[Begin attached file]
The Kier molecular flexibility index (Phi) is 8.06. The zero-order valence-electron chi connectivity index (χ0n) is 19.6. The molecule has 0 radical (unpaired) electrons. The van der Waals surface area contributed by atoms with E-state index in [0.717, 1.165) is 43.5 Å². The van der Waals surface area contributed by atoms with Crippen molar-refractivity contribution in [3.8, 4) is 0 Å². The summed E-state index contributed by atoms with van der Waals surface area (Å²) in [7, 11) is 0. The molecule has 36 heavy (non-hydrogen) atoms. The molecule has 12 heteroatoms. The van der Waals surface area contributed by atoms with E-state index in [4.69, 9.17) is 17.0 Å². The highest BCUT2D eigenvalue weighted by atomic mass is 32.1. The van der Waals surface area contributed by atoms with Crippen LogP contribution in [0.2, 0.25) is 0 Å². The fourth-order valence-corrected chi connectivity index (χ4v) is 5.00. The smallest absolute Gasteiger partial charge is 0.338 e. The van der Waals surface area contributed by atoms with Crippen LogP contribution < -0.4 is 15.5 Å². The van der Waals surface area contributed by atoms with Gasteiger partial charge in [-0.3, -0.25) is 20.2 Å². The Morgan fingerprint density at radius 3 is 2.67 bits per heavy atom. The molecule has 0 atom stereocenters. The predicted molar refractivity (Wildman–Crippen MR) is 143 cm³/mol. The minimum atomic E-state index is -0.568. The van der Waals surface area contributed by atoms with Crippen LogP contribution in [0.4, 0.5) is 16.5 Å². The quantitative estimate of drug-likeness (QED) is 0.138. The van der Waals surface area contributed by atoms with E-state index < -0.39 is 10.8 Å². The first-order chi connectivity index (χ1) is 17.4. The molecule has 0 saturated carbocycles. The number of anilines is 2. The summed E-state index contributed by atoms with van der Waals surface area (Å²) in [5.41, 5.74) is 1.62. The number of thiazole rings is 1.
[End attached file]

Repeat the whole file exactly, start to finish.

The Kier molecular flexibility index (Phi) is 8.06. The zero-order valence-electron chi connectivity index (χ0n) is 19.6. The molecule has 0 radical (unpaired) electrons. The van der Waals surface area contributed by atoms with E-state index in [0.717, 1.165) is 43.5 Å². The van der Waals surface area contributed by atoms with Crippen molar-refractivity contribution in [3.8, 4) is 0 Å². The summed E-state index contributed by atoms with van der Waals surface area (Å²) in [7, 11) is 0. The molecule has 36 heavy (non-hydrogen) atoms. The molecule has 12 heteroatoms. The van der Waals surface area contributed by atoms with E-state index in [4.69, 9.17) is 17.0 Å². The highest BCUT2D eigenvalue weighted by atomic mass is 32.1. The van der Waals surface area contributed by atoms with Crippen LogP contribution in [0.2, 0.25) is 0 Å². The fourth-order valence-corrected chi connectivity index (χ4v) is 5.00. The smallest absolute Gasteiger partial charge is 0.338 e. The van der Waals surface area contributed by atoms with Crippen LogP contribution < -0.4 is 15.5 Å². The van der Waals surface area contributed by atoms with Gasteiger partial charge in [-0.3, -0.25) is 20.2 Å². The Morgan fingerprint density at radius 3 is 2.67 bits per heavy atom. The molecule has 0 atom stereocenters. The predicted molar refractivity (Wildman–Crippen MR) is 143 cm³/mol. The minimum atomic E-state index is -0.568. The van der Waals surface area contributed by atoms with Crippen LogP contribution in [0.4, 0.5) is 16.5 Å². The quantitative estimate of drug-likeness (QED) is 0.138. The van der Waals surface area contributed by atoms with E-state index < -0.39 is 10.8 Å². The first-order chi connectivity index (χ1) is 17.4. The molecule has 0 saturated carbocycles. The number of anilines is 2. The summed E-state index contributed by atoms with van der Waals surface area (Å²) in [5.41, 5.74) is 1.62. The number of thiazole rings is 1.